be_ixf;ym_202212 d_05; ct_50

Postcard from Ireland: Warmth and Hospitality on the Emerald Isle

SHARE


WRITTEN BY

Lauren Vujovich
Oct 7, 2013


TOPIC
Culture

Postcard from Ireland: Warmth and Hospitality on the Emerald Isle

The author, Lauren Vujovich, with her friends, Tilly Lumpkin and Lindsay Giles(l-r), all of the Univ. of San Diego, stand at the local bog along with their host Siona.

Semester at Sea (SAS) offers us students such a unique experience: the opportunity to travel the world, on a ship, and get course credit. However, staying with a family in a country we visit is another very welcome opportunity while studying abroad.  That’s exactly what my two of my friends, Lindsay Giles and Matilda “Tilly” Lumpkin, of the University of San Diego, and I did during our stop in Dublin, Ireland.

The local Abbey in the village of Abbeyshrule.

We hopped on a train heading an hour north to Abbeyshrule, a very small, country town whose downtown consists of about six shops. A community where everyone knows everyone, and green fields, cows, and sheep are nearly everywhere you look.

Our host, Síona (pronounced SHAY-nah), invited us to stay at her home with her family after we spent the day in Dublin. Tilly had met Síona while Síona was in the U.S. during a semester abroad at Boston College. For my friends and I, the visit was a rare opportunity to get a peak into life in a traditional Irish family.

Síona’s family, her mom, dad and two younger sisters, immediately welcomed us into their home. It was a warmth and hospitality I hadn't felt in a while and was greatly appreciated, especially after spending nearly a month on the ship.

Síona’s mother prepared typical afternoon tea and pastries for us, giving us a quick lesson on the two main types of tea the Irish drink: Barry’s tea and Lyon’s tea. To the untrained teatotaller, there’s no difference between the two, but this family swore they tasted differently.

The time with Síona and her family was eye-opening because of the similarities and differences between life in Ireland and life in the United States. A traditional Irish dinner of ham and cabbage with mashed potatoes actually reminded me of home, as I am half Irish. And, like my small towns, there are the customary quirky residents. We met the local daredevil of Abbeyshrule an old man who crazily flies his plane far too low over the village.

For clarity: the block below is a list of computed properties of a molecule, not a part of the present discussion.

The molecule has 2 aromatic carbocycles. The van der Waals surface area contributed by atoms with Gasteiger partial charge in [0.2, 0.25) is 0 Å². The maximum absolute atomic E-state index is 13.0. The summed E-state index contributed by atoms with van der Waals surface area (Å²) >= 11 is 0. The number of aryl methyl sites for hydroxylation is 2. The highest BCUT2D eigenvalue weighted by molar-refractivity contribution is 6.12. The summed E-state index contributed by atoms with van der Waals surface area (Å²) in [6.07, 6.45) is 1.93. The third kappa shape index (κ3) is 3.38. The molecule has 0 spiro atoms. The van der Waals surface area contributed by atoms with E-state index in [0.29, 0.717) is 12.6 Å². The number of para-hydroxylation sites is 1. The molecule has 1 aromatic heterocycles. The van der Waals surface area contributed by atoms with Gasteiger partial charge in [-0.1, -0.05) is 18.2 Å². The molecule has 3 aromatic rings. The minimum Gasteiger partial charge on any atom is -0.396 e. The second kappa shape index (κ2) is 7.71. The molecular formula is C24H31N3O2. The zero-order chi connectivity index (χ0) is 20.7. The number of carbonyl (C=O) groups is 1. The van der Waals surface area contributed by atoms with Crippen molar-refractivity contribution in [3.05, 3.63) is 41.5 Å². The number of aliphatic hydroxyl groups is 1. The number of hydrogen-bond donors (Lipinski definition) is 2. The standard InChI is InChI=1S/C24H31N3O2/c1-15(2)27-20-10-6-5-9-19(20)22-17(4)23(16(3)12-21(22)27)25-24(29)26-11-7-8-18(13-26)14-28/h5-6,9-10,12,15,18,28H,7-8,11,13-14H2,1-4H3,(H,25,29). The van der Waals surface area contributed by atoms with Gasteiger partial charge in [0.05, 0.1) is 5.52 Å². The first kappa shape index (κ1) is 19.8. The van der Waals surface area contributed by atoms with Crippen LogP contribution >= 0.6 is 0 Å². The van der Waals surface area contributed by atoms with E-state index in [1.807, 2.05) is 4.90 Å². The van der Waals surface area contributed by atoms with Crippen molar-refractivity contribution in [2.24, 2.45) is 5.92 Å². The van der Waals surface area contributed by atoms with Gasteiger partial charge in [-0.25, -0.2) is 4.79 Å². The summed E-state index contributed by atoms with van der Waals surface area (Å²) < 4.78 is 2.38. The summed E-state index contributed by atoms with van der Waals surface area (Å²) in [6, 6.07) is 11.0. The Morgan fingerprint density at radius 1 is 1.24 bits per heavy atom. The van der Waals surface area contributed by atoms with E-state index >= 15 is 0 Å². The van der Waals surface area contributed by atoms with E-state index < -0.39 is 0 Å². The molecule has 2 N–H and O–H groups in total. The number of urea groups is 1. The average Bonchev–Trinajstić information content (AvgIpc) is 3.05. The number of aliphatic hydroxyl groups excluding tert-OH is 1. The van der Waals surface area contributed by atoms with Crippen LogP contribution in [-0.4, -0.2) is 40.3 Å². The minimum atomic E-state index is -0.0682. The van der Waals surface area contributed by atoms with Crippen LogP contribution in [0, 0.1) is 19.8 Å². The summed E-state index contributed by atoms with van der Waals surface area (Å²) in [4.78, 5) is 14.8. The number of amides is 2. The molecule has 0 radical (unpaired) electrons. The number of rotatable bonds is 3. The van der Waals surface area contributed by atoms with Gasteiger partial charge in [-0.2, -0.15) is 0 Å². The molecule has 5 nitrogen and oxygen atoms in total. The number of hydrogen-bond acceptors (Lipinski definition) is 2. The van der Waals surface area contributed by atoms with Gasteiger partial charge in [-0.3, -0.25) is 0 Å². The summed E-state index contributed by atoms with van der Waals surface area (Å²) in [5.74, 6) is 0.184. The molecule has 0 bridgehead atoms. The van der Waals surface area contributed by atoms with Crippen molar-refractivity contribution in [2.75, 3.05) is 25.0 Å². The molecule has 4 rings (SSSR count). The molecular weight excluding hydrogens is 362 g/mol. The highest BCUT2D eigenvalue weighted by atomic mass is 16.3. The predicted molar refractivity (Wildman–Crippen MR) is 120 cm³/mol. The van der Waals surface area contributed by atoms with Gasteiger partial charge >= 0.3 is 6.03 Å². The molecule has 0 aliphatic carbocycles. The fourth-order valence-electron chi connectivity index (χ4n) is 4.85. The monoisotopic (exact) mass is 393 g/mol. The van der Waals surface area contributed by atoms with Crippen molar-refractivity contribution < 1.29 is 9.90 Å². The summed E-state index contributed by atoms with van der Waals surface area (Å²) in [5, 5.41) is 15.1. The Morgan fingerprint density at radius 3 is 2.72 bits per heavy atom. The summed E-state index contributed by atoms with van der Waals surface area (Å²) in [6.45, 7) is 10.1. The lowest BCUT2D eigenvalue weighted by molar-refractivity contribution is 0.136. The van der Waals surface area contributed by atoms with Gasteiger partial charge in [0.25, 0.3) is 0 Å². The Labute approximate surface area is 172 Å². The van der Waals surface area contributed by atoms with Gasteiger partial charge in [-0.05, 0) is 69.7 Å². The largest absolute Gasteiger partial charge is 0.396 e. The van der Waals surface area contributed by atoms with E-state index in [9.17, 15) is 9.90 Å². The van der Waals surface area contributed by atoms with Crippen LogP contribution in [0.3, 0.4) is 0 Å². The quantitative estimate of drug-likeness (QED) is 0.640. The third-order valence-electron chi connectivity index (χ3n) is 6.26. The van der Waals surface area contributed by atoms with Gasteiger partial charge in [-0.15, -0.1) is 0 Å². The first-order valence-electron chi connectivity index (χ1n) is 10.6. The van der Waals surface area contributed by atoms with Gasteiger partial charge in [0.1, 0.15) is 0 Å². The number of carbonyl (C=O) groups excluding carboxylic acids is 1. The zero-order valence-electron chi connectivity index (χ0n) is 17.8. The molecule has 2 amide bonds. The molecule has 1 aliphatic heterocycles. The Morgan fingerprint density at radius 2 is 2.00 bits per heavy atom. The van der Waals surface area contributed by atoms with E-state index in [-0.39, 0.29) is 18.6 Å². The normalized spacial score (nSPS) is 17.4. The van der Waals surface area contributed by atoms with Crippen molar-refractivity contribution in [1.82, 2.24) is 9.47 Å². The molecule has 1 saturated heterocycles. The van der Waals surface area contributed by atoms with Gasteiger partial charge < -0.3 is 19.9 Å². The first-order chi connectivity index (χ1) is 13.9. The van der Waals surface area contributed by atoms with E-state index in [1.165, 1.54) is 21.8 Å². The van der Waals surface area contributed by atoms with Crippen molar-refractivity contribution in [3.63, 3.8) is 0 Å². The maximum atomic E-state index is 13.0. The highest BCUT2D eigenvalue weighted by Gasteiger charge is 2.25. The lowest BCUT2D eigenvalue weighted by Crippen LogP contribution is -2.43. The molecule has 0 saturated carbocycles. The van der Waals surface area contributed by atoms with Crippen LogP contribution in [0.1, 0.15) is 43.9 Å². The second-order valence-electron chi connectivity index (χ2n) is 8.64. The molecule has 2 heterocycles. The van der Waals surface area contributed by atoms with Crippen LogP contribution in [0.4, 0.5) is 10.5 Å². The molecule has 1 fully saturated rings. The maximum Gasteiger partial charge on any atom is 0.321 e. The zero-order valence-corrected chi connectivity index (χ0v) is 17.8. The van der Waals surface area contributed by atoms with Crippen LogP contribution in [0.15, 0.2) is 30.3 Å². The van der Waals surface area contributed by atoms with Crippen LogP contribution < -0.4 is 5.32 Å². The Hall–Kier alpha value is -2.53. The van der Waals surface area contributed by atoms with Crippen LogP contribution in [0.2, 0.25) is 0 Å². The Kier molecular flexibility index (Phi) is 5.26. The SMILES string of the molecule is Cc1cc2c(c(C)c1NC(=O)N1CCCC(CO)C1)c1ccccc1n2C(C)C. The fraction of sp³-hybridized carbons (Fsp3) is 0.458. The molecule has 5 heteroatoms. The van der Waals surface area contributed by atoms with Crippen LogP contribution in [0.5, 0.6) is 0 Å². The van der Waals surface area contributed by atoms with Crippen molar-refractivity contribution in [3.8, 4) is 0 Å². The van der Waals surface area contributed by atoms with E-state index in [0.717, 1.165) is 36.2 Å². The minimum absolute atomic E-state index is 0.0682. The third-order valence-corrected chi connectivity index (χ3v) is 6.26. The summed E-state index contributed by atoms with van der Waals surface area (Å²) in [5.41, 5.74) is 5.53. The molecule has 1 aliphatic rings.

Lauren and her SAS friends were treated to a typical Irish breakfast of white and black pudding, beans, coffee and bacon. 

What was new to us was the landscape, the different sports, the small, quaintness of the village. But, mostly, it was the hospitality. Every where we went, we were welcomed with open arms—to the local church, to her uncle’s 50th birthday party. We got a first-class tour of the town, were treated to homemade meals and stayed up late to talk and giggle and learn about politics, music, and everything in between. At Síona’s uncle’s birthday party, we learned some Irish slang: “what’s cracking” means “what’s up”; “that’s savage” and “class” means that something is cool.

We gained a new appreciation for sports—Irish style. Over dinner, the family discussed the big Gaelic, all-Ireland football match happening the next day between Dublin and Mayo. The match, they said, was equal to our Superbowl.

The family was rooting for Mayo, a countryside team that, legend has it, was cursed by a priest in 1951 for not stopping to show their respect for a funeral procession while on their way back from a match.  The priest said the team wouldn’t win another championship until every player on that 1951 team had passed. To date, one player from that team is still alive and Mayo hasn’t won a championship since. Though supporters of Mayo, the family still believed that Dublin would win, given the curse. It turns out, they were right—Dublin won the match by one point.

Though short, our visit with Síona and her family was truly savage. I learned a lot about Irish family traditions and got a special perspective on Ireland in a way I wouldn’t have been able to on my own. It is the cultural immersion comparative learning that SAS is known for, but it happened in a way that I would never have anticipated.

CONNECT WITH US

More From Culture

Back To News Home